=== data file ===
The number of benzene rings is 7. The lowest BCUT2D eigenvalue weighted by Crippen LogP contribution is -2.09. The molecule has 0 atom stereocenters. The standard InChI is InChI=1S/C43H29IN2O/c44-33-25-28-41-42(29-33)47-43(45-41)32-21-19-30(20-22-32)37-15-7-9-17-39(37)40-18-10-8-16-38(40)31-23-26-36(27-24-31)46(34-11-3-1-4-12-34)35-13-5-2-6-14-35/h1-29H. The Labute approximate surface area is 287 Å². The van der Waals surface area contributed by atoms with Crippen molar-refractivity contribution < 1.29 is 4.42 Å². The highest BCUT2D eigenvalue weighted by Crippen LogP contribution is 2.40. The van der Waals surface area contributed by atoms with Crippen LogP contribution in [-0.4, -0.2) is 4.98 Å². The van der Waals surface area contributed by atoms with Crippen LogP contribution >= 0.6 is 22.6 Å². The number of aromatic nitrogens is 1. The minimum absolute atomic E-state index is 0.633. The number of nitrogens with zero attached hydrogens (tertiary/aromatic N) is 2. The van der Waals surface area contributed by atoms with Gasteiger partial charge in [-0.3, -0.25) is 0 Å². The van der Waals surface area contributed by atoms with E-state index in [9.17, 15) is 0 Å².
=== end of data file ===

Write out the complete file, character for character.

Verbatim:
The number of benzene rings is 7. The lowest BCUT2D eigenvalue weighted by Crippen LogP contribution is -2.09. The molecule has 0 atom stereocenters. The standard InChI is InChI=1S/C43H29IN2O/c44-33-25-28-41-42(29-33)47-43(45-41)32-21-19-30(20-22-32)37-15-7-9-17-39(37)40-18-10-8-16-38(40)31-23-26-36(27-24-31)46(34-11-3-1-4-12-34)35-13-5-2-6-14-35/h1-29H. The Labute approximate surface area is 287 Å². The van der Waals surface area contributed by atoms with Crippen molar-refractivity contribution < 1.29 is 4.42 Å². The highest BCUT2D eigenvalue weighted by Crippen LogP contribution is 2.40. The van der Waals surface area contributed by atoms with Crippen LogP contribution in [-0.4, -0.2) is 4.98 Å². The van der Waals surface area contributed by atoms with Crippen LogP contribution >= 0.6 is 22.6 Å². The number of aromatic nitrogens is 1. The minimum absolute atomic E-state index is 0.633. The number of nitrogens with zero attached hydrogens (tertiary/aromatic N) is 2. The van der Waals surface area contributed by atoms with Gasteiger partial charge in [-0.3, -0.25) is 0 Å². The van der Waals surface area contributed by atoms with E-state index in [9.17, 15) is 0 Å².